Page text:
The Hawaii Electric Light Co. has made its first announcement in regard to awarding a contract for another 50 megawatts of geothermal power on the Big Island after receiving bids in April.
And the news may be disappointing for all those involved.
HELCO said none of the six bids met its technical and cost-of-power requirements, and will ask each of the companies to submit additional information.
When that request will go out, remained unclear, but spokeswoman Kristin Okinaka said the utility is working with the projects’s “independent observer” on the issue.
“We’re basically giving the bidders an opportunity to provide additional information so we can make an informed decision,” Okinaka said.
Bidders were notified Friday.
HELCO issued a request for proposals for the contract in February. The deadline for submissions was April 30.
Currently, Puna Geothermal Power is the only geothermal power plant in the state. It provides up to 38 mgw.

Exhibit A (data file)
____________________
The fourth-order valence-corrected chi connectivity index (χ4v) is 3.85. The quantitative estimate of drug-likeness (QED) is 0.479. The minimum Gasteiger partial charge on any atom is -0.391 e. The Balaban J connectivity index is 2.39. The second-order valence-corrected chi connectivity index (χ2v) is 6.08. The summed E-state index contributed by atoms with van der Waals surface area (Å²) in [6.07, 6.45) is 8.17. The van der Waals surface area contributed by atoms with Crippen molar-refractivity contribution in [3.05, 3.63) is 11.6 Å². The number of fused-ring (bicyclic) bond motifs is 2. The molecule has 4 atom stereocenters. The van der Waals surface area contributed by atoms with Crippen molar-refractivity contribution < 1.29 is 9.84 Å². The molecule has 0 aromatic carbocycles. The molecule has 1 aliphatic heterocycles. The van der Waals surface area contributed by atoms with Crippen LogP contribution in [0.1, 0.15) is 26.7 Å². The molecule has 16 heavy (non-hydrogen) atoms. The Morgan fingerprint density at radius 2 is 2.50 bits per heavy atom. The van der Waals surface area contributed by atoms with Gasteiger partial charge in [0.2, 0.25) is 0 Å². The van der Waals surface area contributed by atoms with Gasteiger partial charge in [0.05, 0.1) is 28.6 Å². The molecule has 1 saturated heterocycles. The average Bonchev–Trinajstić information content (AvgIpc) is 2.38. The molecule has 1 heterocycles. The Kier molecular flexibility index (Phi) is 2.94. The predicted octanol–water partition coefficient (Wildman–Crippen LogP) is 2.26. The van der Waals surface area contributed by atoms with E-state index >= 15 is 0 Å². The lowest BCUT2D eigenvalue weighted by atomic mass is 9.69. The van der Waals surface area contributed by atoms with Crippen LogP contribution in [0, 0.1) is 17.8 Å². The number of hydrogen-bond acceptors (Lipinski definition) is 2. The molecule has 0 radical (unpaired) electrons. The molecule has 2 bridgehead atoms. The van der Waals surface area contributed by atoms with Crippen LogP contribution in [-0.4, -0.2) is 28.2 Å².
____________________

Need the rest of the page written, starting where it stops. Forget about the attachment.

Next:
Initially, HELCO President Jay Ignacio said he hoped to have a selection made by September. A deadline was later set for November.
In the RFP, the utility said it would evaluate bids to determine how they would impact electrical rates.
Okinaka said none of the bids would sufficiently lower electrical costs.
“One of the things we were looking for is that it could lower customer bills,” she said.
Ability to reduce dependence on fossil fuels, reliability of service and impacts to health and the environment are other considerations, Okinaka said.
Geothermal power has been promoted as a renewable energy source that can reduce electrical costs. But critics question whether it’s safe, noting past gas releases at PGV.
Early contracts with PGV also tied the cost of electricity essentially to the cost of producing power from fossil fuels, allowing for little impact to customer bills.
HELCO has said it is trying to renegotiate such contracts.
Email Tom Callis at email@example.com.